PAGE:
The United States and its cybersecurity allies blame a Chinese government-backed hacking group for spying on critical US infrastructure organizations, including the one in the island territory of Guam, which is home to strategic military bases.
Microsoft and Western intelligence agencies said in separate reports on Wednesday that hackers had managed to insert a computer code that blended into Microsoft Windows systems, and evaded detection while maintaining access and gathering information.
In a separate statement, Microsoft said a state-sponsored Chinese hacking group, dubbed 'Volt Typhoon', had carried out the hack.
The group, it said, targeted organizations from telecommunications to transportation hubs, Western intelligence agencies and Microsoft itself, as well as the crucial US military outpost of Guam in the Pacific Ocean.
Guam is a major communications hub connecting Asia and Australia to the United States by multiple submarine cables.
“Microsoft assesses with moderate confidence that this Volt Typhoon campaign is pursuing development of capabilities that could disrupt critical communications infrastructure between the United States and Asia region during future crises,” the tech company said.
It added, “Observed behavior suggests that the threat actor intends to perform espionage and maintain access without being detected for as long as possible.”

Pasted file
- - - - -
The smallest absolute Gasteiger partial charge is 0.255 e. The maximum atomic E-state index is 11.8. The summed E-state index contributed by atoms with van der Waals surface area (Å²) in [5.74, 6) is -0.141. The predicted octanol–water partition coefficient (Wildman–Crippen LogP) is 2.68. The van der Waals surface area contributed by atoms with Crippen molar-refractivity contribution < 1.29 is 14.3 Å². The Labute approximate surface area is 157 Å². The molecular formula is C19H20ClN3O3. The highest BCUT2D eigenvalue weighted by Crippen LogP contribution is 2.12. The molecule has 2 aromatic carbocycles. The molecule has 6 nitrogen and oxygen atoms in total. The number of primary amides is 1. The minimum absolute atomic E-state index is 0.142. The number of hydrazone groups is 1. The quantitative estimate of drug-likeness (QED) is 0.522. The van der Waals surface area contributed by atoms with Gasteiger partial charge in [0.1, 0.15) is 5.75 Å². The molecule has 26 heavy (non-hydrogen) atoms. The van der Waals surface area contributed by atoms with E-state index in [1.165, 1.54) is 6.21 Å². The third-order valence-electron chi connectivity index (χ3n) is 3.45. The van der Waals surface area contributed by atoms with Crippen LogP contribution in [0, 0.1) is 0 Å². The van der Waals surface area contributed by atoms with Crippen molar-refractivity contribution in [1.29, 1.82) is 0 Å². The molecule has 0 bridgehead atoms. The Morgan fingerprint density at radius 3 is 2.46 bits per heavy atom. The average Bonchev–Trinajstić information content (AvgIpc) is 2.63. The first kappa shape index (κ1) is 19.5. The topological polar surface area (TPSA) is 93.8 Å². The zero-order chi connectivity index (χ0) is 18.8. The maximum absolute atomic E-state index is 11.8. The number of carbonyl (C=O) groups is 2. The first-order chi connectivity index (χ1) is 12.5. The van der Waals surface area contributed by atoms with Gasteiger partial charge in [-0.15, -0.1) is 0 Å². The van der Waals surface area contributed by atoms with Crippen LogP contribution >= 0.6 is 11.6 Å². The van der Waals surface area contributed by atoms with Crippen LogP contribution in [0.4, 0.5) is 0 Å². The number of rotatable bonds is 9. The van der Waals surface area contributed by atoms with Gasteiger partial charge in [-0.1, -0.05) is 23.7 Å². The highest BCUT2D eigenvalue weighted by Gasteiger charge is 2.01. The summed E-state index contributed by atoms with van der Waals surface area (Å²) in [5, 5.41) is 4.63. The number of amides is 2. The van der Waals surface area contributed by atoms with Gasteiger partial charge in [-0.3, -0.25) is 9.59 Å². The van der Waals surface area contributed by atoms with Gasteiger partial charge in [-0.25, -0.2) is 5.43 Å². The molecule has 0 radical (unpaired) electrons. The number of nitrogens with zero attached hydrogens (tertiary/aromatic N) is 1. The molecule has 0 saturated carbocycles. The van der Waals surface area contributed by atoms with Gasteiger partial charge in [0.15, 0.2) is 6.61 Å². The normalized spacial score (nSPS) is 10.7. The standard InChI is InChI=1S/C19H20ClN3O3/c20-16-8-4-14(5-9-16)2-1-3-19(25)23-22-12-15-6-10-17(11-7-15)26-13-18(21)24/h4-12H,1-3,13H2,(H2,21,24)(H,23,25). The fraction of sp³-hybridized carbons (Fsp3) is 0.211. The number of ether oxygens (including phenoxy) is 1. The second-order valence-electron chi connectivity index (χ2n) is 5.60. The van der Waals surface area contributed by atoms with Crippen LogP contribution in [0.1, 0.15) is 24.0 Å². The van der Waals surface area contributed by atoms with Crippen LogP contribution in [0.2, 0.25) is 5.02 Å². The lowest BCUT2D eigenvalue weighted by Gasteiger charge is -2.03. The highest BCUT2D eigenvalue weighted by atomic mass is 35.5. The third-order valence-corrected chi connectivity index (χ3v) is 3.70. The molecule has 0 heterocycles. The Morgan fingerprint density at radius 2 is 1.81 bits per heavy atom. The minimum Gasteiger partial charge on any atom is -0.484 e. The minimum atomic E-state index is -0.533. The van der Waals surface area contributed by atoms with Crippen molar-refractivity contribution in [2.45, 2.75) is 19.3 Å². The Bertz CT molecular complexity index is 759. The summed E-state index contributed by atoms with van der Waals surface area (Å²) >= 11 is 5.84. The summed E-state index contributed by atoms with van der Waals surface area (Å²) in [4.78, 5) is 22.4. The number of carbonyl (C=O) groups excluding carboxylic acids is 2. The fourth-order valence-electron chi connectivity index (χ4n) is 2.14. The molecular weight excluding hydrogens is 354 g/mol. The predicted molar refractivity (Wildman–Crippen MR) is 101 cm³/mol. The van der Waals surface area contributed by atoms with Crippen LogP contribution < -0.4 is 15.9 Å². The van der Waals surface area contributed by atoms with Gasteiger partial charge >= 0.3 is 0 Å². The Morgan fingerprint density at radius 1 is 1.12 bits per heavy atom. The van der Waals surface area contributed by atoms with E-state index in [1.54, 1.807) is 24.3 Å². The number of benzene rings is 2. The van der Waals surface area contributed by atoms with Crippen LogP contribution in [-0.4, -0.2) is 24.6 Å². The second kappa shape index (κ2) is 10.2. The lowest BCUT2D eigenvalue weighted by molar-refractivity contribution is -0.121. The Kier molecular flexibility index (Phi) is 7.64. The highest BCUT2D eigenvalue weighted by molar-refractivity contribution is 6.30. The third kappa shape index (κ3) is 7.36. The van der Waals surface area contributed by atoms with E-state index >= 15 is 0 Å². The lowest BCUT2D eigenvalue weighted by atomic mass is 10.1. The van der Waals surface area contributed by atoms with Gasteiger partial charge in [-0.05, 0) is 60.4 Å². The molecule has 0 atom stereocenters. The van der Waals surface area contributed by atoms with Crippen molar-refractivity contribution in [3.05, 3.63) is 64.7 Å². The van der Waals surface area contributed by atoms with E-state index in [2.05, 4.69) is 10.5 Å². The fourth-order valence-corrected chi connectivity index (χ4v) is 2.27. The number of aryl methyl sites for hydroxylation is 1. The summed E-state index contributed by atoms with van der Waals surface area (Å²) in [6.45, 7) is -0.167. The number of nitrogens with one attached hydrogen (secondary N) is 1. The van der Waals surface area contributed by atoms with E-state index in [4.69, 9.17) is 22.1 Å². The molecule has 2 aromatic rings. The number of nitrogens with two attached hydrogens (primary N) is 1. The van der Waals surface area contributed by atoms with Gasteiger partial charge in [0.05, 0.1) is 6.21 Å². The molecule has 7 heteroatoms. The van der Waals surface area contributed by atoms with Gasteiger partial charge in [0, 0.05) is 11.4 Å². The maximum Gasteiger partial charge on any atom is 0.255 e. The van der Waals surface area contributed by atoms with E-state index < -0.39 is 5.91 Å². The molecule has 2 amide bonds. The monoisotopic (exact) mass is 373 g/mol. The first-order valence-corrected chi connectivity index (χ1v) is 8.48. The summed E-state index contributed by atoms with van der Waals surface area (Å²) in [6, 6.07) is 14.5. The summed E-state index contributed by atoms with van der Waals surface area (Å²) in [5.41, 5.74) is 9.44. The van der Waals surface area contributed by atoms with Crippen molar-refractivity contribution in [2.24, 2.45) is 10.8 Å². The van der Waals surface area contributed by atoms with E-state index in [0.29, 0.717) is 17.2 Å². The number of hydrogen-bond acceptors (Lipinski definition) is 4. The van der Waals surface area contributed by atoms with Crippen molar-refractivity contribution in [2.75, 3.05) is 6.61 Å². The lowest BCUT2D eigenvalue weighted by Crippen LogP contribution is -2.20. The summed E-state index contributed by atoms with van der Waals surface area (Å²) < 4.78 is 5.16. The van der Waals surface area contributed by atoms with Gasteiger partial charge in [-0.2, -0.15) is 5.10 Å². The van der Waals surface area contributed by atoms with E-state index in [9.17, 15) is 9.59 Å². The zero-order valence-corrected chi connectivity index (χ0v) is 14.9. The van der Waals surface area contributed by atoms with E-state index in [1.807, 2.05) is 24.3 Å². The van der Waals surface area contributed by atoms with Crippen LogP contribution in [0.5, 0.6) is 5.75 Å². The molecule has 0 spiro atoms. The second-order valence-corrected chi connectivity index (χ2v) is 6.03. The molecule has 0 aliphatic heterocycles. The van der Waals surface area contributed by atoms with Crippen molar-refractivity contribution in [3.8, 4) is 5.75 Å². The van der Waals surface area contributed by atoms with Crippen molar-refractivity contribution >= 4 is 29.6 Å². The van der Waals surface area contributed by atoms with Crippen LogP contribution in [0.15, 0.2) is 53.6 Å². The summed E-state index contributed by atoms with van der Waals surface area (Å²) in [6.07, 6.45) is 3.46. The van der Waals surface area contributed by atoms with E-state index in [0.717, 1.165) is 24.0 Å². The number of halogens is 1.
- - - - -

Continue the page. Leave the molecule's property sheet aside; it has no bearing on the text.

Microsoft analysts said they had "moderate confidence" this group was developing capabilities that could disrupt critical communications infrastructure between the United States and Asia region in any possible future crises.
"It means they are preparing for that possibility," added John Hultquist, who heads threat analysis at Google's Mandiant Intelligence.
Hultquist said the Chinese activity is unique and worrying as well because analysts don't yet have enough visibility on what this group might be capable of.
"There is greater interest in this actor because of the geopolitical situation,” he noted.
Security analysts warned that the hackers could target US military networks and other critical infrastructure if China attacks Chinese Taipei (Taiwan).
It was not immediately clear how many organizations were affected, or what information may have been gleaned.
The cyberattack approach is called “living off the land,” and sees hackers using “built-in network tools to evade our defenses and leaving no trace behind,” said Rob Joyce, NSA cybersecurity director.
Canada, the UK, Australia and New Zealand warned they could be targeted by the hackers too.
Canada’s cybersecurity agency, however, said separately that it had had no reports of Canadian victims of the hacking as yet.
“However, Western economies are deeply interconnected,” it added.
The UK similarly warned the techniques used by the Chinese hackers on US networks could be applied worldwide.
China has yet to respond to the allegations.
Meanwhile, China has already branded the US as the “biggest threat to global cybersecurity,” saying that Washington “knowingly abuses technology” for spying and a range of other purposes.
The United States is seeking to preserve “hegemony in cyberspace” under the false pretext of “national security,” Chinese Foreign Ministry spokesperson Mao Ning told reporters back in April, urging the US to “stop its global hacking operations.”
The rivalry between the US and China has intensified in recent years, with Beijing’s growing international clout and rapid economic progress emerging as a viable counter-weight to the US.